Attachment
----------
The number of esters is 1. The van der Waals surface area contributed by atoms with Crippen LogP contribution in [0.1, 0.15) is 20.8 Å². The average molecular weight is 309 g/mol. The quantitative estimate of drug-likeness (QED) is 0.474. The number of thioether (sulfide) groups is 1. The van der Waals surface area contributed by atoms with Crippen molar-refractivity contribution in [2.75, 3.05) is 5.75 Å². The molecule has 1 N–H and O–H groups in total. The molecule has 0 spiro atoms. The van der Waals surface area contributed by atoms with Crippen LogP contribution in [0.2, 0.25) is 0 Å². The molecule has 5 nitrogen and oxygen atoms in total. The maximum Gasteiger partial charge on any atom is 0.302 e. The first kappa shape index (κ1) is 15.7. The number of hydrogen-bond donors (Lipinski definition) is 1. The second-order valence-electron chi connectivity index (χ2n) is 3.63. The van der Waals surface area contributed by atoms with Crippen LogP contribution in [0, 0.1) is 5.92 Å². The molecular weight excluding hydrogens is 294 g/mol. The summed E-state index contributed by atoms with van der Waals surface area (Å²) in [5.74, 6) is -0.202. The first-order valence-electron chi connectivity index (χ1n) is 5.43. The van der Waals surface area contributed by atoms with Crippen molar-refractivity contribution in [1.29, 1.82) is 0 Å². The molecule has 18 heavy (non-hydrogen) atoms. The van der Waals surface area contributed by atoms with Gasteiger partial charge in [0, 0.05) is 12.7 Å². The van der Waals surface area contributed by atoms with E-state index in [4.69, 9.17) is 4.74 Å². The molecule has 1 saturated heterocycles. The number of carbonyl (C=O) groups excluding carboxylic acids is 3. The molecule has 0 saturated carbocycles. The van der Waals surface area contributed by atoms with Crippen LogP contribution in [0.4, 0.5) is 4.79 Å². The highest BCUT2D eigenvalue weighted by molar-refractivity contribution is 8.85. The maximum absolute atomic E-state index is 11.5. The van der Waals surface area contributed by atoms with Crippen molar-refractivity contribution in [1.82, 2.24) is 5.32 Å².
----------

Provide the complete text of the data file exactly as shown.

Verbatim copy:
The number of esters is 1. The van der Waals surface area contributed by atoms with Crippen LogP contribution in [0.1, 0.15) is 20.8 Å². The average molecular weight is 309 g/mol. The quantitative estimate of drug-likeness (QED) is 0.474. The number of thioether (sulfide) groups is 1. The van der Waals surface area contributed by atoms with Crippen molar-refractivity contribution in [2.75, 3.05) is 5.75 Å². The molecule has 1 N–H and O–H groups in total. The molecule has 0 spiro atoms. The van der Waals surface area contributed by atoms with Crippen LogP contribution in [0.2, 0.25) is 0 Å². The molecule has 5 nitrogen and oxygen atoms in total. The maximum Gasteiger partial charge on any atom is 0.302 e. The first kappa shape index (κ1) is 15.7. The number of hydrogen-bond donors (Lipinski definition) is 1. The second-order valence-electron chi connectivity index (χ2n) is 3.63. The van der Waals surface area contributed by atoms with Crippen LogP contribution in [0, 0.1) is 5.92 Å². The molecular weight excluding hydrogens is 294 g/mol. The summed E-state index contributed by atoms with van der Waals surface area (Å²) in [5.74, 6) is -0.202. The first-order valence-electron chi connectivity index (χ1n) is 5.43. The van der Waals surface area contributed by atoms with Crippen molar-refractivity contribution in [1.29, 1.82) is 0 Å². The molecule has 18 heavy (non-hydrogen) atoms. The van der Waals surface area contributed by atoms with Gasteiger partial charge in [0, 0.05) is 12.7 Å². The van der Waals surface area contributed by atoms with E-state index in [4.69, 9.17) is 4.74 Å². The molecule has 1 saturated heterocycles. The number of carbonyl (C=O) groups excluding carboxylic acids is 3. The molecule has 0 saturated carbocycles. The van der Waals surface area contributed by atoms with Crippen LogP contribution in [0.4, 0.5) is 4.79 Å². The highest BCUT2D eigenvalue weighted by molar-refractivity contribution is 8.85. The maximum absolute atomic E-state index is 11.5. The van der Waals surface area contributed by atoms with Crippen molar-refractivity contribution in [1.82, 2.24) is 5.32 Å².